In Queensland, there are several pieces of legislation that govern how people can enter into contracts. The main ones are the electronic Transactions Act 1999(Cth) and theTransactions (Queensland) Act 2001. The overall purpose of these documents is to allow people to enter into, and be bound by, contracts in the digital realm.

When it comes to signatures though, there are a few rules that have to be applied to allow an electronic/digital signature to be valid:

1- Is there a method to identify the signatory and their intent.
2-Is the method used reliably.
3- Did the parties consent to the method.

Without the above requirements being met, the signature may not be held to be valid and the contract itself could be void. There are many programs out there that allow the identity of the signatories to be captured, such as the DocuSign and Adobesign programs. These programs take details of the parties signing such as email and IP address details together with statements of consents being made during the process. This goes together with the Queensland Residential Sales contracts which contain clauses specifically relating to the issue.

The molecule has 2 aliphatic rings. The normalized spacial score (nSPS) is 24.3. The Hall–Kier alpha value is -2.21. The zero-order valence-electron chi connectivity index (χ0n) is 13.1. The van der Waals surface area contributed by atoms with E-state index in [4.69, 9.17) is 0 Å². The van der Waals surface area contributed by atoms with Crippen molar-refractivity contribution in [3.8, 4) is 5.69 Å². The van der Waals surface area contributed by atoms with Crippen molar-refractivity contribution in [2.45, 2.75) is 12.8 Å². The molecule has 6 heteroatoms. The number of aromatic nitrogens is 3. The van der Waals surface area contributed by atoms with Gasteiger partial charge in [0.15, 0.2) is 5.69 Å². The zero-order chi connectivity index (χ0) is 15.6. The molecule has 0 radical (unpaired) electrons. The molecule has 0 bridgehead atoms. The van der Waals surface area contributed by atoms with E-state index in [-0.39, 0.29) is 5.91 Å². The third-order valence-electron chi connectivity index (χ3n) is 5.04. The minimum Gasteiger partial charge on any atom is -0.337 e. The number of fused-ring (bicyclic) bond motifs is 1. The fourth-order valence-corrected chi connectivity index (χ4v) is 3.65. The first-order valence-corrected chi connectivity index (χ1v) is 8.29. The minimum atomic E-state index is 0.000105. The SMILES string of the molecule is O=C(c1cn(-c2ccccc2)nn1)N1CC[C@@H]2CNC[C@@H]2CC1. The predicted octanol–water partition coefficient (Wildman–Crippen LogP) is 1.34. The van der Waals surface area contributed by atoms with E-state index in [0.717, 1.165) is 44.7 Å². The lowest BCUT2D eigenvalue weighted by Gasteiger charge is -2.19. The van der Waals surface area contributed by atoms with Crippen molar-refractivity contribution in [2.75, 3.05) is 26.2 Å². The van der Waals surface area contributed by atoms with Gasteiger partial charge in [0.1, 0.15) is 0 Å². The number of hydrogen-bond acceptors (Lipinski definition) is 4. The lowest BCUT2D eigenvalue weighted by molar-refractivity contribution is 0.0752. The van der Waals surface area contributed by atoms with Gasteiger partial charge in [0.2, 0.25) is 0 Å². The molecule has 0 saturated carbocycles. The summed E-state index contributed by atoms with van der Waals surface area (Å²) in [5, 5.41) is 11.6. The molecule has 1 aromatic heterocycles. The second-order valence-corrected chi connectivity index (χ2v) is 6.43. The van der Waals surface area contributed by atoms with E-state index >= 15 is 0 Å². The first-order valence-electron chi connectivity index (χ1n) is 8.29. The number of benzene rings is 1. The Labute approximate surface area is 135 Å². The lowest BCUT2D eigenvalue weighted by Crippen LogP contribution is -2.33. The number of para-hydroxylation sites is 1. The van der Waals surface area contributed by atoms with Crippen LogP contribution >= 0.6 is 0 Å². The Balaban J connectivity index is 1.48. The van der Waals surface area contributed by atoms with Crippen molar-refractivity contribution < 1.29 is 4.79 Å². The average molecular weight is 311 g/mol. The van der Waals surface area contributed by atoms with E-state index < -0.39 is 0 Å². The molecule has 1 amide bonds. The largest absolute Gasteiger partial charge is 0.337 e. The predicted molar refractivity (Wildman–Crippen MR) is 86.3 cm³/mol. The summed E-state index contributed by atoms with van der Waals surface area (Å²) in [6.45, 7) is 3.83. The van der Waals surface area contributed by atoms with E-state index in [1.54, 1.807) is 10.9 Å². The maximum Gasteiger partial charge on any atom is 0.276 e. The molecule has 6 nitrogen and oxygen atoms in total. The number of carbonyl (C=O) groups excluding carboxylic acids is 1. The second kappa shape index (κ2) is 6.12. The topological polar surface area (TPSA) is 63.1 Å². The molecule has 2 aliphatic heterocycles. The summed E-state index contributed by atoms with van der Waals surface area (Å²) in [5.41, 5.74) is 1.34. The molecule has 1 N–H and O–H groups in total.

There are still instances where parties cannot sign electronically, so the above should not be considered comprehensive advice. Prior to using any digital platform to sign a contract, you should encourage the parties to get legal advice to determine if the method is suitable for them.